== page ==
Level of competition: Finally, if there are low barriers to entry for new companies, an increase in price of a good would typically result in new suppliers entering the market and increasing the overall product supply, resulting in higher elasticity. But, when barriers to entry are significant, it’s not easy for new entrants gain foothold, which results in relative inelasticity.
Complexity of production: Some products are a lot more complex than others to produce. For example, a pharmaceutical company must spend years on the research, development, and production of a new drug. The supply is relatively inelastic, as they’re unlikely to just stop producing it if the price decreases. Other products and services that require less time and skilled labor to produce might have a more elastic supply, meaning a company may abandon it if the price dips too low.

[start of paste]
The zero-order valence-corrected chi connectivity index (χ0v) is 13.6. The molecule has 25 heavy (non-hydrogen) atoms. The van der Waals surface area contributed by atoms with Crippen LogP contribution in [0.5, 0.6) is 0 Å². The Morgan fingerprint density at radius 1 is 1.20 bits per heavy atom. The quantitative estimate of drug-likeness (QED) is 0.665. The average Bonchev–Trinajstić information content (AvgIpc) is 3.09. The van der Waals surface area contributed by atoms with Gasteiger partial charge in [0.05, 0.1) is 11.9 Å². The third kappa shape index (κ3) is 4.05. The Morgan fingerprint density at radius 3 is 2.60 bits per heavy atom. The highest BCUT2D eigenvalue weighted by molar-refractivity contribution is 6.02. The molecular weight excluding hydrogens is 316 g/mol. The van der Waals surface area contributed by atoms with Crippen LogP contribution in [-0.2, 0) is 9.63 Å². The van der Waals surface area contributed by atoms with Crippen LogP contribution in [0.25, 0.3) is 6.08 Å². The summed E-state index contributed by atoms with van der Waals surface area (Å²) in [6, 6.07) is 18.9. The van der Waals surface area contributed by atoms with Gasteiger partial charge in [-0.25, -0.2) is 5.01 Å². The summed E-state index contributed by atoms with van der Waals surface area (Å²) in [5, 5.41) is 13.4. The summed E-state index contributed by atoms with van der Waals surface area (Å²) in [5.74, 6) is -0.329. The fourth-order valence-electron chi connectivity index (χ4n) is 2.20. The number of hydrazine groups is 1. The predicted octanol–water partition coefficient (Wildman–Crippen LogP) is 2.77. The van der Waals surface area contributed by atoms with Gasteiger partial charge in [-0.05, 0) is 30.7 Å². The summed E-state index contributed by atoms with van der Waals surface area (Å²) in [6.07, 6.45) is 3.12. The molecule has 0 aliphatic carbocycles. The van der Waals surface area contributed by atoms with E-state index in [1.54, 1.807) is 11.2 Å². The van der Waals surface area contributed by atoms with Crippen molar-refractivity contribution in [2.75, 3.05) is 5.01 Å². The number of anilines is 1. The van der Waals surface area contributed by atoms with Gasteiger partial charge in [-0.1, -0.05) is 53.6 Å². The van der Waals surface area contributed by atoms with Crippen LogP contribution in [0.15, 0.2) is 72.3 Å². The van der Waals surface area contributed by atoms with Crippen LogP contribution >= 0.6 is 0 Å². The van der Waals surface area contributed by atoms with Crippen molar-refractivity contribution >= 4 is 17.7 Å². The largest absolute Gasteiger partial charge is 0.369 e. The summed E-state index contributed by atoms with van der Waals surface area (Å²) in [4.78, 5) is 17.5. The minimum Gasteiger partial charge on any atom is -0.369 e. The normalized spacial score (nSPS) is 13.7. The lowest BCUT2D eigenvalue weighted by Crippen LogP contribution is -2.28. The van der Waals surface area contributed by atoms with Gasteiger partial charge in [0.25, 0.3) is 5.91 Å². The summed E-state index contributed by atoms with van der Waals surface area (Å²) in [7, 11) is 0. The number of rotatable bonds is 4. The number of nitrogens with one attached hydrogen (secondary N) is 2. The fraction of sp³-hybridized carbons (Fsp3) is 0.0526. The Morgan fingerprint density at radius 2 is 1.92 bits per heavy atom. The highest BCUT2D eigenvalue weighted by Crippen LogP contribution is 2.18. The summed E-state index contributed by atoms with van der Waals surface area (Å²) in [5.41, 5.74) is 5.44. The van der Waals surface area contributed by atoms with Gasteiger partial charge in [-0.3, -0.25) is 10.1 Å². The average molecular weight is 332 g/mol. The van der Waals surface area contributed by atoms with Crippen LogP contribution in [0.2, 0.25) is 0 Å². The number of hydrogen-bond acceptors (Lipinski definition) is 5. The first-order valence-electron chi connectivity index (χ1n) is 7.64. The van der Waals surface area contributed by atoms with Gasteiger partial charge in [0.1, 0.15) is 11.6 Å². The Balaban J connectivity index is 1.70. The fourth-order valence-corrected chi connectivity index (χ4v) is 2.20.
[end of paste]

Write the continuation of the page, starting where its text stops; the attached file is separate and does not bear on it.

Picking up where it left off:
Mobility of equipment and labor: The elasticity of the supply of a particular industry depends on how mobile the equipment and the labor are. For example, can the equipment used to create one product easily be used to create another? Can the labor serving one purpose serve another? The more mobile these factors are, the more elastic the supply. More mobile companies and industries can adapt faster to a change in price and are, therefore, more elastic.
What is Scarcity?
What is the Law of Supply?
What is the Law of Demand?
What is Income?
What is Profit?
What is Revenue?
What is the Cost of Goods Sold?